Here’s a little mystery. Hibiscus hamabo is one of those odd woodies along the eastern coast of China that inhabits slight hammocks in the wetlands and salt marshes of the Yangtze river as it spills out of Jiangsu Province. The range runs down into Zhejiang Province until the purely tropical mangroves take over the place. If you want to learn a little more about this mysterious plant, there’s an interesting YouTube video here: https://www.youtube.com/watch?v=7-uCzawft3M
A little backstory: I have been collaborating with Professor Yin Yunlong of the Nanjing Botanical Garden, Nanjin, China, for many years and as part of that work, I’ve enjoyed being part of the coastal windbreak forest project of coastal China. This megaproject includes the planting of literally millions of trees on the inland sides of coastal dikes. Climate change is not a theory in China. It’s accepted science and the country is rushing to green the environment. With more solar added last year than the USA has added in our history, it’s not possible to avoid the conclusion that this country is attempting to move away from fossil fuels. Having surpassed the USA as the world’s largest emitter, the need is obvious. With 1.3 billion citizens, many lifted into the consumptive middle class, this is no easy chore. Switching from fossil fuels to geothermal, hydroelectric and solar takes a heavy investment and China is stepping up. With megacities like Beijing and Shanghai sitting right near sea level, the urgency is not lost on the scientific community. It long ago surprised me that professors, government officials, and every college student I’ve encountered in my China connection accept global warming and climate change as fact. After all, carbon dioxide and methane are increasing (no dispute there) and the science says that raises the temperature, so what’s the debate? If you go back in time, it’s happened before. It’s happening now. So, when I’m asked, as I often am, why so many in my country debate this fact, I always say, “it’s complicated.” Enough said.
Back to the Hamabo Hibiscus. We’ve had H. hamabo at SFA Gardens as a long ago acquisition from our good friend and personality, Bob McCartney, Woodlanders, Aiken, SC. Parked in the Arboretum several decades ago and never pruned, it’s grown into a robust bullet proof shrub, a gnarly spreading beast. While I liked it for its Texas tough nature, it’s never stood out as a showboat. With short lived yellow flowers in the summer and good Fall color, it’s nice but I suspect it won’t grace the aisles of Home Depot, Lowes or Walmart anytime soon.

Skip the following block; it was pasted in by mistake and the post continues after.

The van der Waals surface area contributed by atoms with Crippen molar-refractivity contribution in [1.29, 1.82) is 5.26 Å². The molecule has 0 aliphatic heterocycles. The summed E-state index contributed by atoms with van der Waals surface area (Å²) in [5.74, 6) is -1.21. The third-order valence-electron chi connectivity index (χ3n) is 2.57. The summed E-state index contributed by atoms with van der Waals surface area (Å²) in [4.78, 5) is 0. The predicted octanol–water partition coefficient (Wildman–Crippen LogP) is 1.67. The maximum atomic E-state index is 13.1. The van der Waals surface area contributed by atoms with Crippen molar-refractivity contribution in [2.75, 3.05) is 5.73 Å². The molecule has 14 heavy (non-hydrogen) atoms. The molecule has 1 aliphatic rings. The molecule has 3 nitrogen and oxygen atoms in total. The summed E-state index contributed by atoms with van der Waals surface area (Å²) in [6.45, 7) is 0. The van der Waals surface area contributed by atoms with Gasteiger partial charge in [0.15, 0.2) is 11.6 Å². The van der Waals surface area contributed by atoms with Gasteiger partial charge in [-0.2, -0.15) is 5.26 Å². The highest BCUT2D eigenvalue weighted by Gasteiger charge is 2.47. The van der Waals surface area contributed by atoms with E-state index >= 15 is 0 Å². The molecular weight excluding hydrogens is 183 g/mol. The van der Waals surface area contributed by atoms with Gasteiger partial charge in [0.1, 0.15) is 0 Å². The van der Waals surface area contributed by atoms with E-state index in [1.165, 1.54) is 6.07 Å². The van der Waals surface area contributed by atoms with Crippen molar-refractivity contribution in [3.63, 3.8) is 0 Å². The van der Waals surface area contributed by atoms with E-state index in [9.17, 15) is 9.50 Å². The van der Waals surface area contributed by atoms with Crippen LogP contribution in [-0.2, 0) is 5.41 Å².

In 2016, we kicked off a Moody Gardens research project to evaluate “climate change friendly” plants for a 21st century Galveston Island, Texas. Our mission is to evaluate not just the ornamental commodities of the island but to stretch the envelope to plants that have never been tested there before. Hibiscus hamabo was one of the latter. Planted in the Spring, 2016 as way too tiny plants, it’s done well. With soil and aerial salt challenges, it seems cheerful after the first season in the ground.
While in China in August 2016 I was visiting with Yin and learned that he had made two interesting observations with the plant. Like many of us, he sometimes fails to sleep well at night and is prone to take a walk on the streets of Nanjing near his apartment, perhaps grab a bowl of noodles from a shop, drink a cup of tea. Nanjing never goes to sleep. It’s not Nacogdoches. During one sojurn, he wondered if he could graft Hibiscus syriacus, Althaea or Rose of Sharon, on to H. hamabo and get it to take. He tried it. It worked. I saw the grafted plants, and, yes, the unions looked good and the althaea looked happy on top of the hamabo rootstock. What makes this significant is that this popular woody ornamental does rather poorly in salt affected soils. When I returned to the USA, even though it was a little late in the season for grafting, I tried a half dozen and they all took rather quickly.